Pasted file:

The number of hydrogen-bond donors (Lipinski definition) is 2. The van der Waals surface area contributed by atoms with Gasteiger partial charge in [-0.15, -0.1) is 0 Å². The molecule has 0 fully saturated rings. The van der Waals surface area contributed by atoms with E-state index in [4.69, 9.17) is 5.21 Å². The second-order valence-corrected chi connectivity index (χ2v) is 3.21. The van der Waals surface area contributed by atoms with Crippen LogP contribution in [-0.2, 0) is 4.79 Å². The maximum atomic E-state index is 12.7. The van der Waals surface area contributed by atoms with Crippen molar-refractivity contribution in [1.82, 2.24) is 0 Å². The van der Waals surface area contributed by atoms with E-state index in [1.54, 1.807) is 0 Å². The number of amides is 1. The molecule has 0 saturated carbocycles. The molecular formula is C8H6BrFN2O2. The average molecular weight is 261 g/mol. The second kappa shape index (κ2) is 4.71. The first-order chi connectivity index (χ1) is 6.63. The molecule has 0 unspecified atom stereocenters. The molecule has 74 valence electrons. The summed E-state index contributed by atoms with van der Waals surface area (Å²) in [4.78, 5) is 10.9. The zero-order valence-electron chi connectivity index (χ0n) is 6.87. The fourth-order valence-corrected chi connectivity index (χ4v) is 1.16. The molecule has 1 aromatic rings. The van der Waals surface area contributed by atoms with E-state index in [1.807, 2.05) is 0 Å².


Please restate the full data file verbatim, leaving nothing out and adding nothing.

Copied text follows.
The number of hydrogen-bond donors (Lipinski definition) is 2. The van der Waals surface area contributed by atoms with Gasteiger partial charge in [-0.15, -0.1) is 0 Å². The molecule has 0 fully saturated rings. The van der Waals surface area contributed by atoms with E-state index in [4.69, 9.17) is 5.21 Å². The second-order valence-corrected chi connectivity index (χ2v) is 3.21. The van der Waals surface area contributed by atoms with Crippen LogP contribution in [-0.2, 0) is 4.79 Å². The maximum atomic E-state index is 12.7. The van der Waals surface area contributed by atoms with Crippen molar-refractivity contribution in [1.82, 2.24) is 0 Å². The van der Waals surface area contributed by atoms with E-state index in [1.54, 1.807) is 0 Å². The number of amides is 1. The molecule has 0 saturated carbocycles. The molecular formula is C8H6BrFN2O2. The average molecular weight is 261 g/mol. The second kappa shape index (κ2) is 4.71. The first-order chi connectivity index (χ1) is 6.63. The molecule has 0 unspecified atom stereocenters. The molecule has 74 valence electrons. The summed E-state index contributed by atoms with van der Waals surface area (Å²) in [4.78, 5) is 10.9. The zero-order valence-electron chi connectivity index (χ0n) is 6.87. The fourth-order valence-corrected chi connectivity index (χ4v) is 1.16. The molecule has 1 aromatic rings. The van der Waals surface area contributed by atoms with E-state index in [1.807, 2.05) is 0 Å².